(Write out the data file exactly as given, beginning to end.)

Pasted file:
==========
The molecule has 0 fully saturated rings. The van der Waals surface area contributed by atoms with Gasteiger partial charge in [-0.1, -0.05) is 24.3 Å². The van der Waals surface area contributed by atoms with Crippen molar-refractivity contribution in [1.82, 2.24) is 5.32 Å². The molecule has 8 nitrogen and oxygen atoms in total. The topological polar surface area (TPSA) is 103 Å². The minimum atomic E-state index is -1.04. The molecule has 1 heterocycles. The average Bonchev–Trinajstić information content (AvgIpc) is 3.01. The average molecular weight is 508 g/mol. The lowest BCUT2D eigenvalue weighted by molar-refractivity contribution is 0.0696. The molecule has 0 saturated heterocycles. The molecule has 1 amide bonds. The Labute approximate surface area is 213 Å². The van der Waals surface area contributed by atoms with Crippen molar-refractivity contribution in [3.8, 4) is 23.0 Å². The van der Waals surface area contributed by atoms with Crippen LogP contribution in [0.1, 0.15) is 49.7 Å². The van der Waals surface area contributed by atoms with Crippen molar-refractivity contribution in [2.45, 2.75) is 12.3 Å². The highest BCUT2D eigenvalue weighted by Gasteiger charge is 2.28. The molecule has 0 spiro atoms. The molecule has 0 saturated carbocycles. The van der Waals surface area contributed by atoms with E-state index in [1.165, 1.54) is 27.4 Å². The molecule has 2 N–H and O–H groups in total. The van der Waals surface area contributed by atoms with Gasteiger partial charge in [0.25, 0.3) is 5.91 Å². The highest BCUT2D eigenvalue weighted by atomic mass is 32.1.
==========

The molecule has 0 fully saturated rings. The van der Waals surface area contributed by atoms with Gasteiger partial charge in [-0.1, -0.05) is 24.3 Å². The van der Waals surface area contributed by atoms with Crippen molar-refractivity contribution in [1.82, 2.24) is 5.32 Å². The molecule has 8 nitrogen and oxygen atoms in total. The topological polar surface area (TPSA) is 103 Å². The minimum atomic E-state index is -1.04. The molecule has 1 heterocycles. The average Bonchev–Trinajstić information content (AvgIpc) is 3.01. The average molecular weight is 508 g/mol. The lowest BCUT2D eigenvalue weighted by molar-refractivity contribution is 0.0696. The molecule has 0 saturated heterocycles. The molecule has 1 amide bonds. The Labute approximate surface area is 213 Å². The van der Waals surface area contributed by atoms with Crippen molar-refractivity contribution in [3.8, 4) is 23.0 Å². The van der Waals surface area contributed by atoms with Crippen LogP contribution in [0.1, 0.15) is 49.7 Å². The van der Waals surface area contributed by atoms with Crippen molar-refractivity contribution in [2.45, 2.75) is 12.3 Å². The highest BCUT2D eigenvalue weighted by Gasteiger charge is 2.28. The molecule has 0 spiro atoms. The molecule has 0 saturated carbocycles. The van der Waals surface area contributed by atoms with E-state index in [1.165, 1.54) is 27.4 Å². The molecule has 2 N–H and O–H groups in total. The van der Waals surface area contributed by atoms with Gasteiger partial charge in [0.25, 0.3) is 5.91 Å². The highest BCUT2D eigenvalue weighted by atomic mass is 32.1.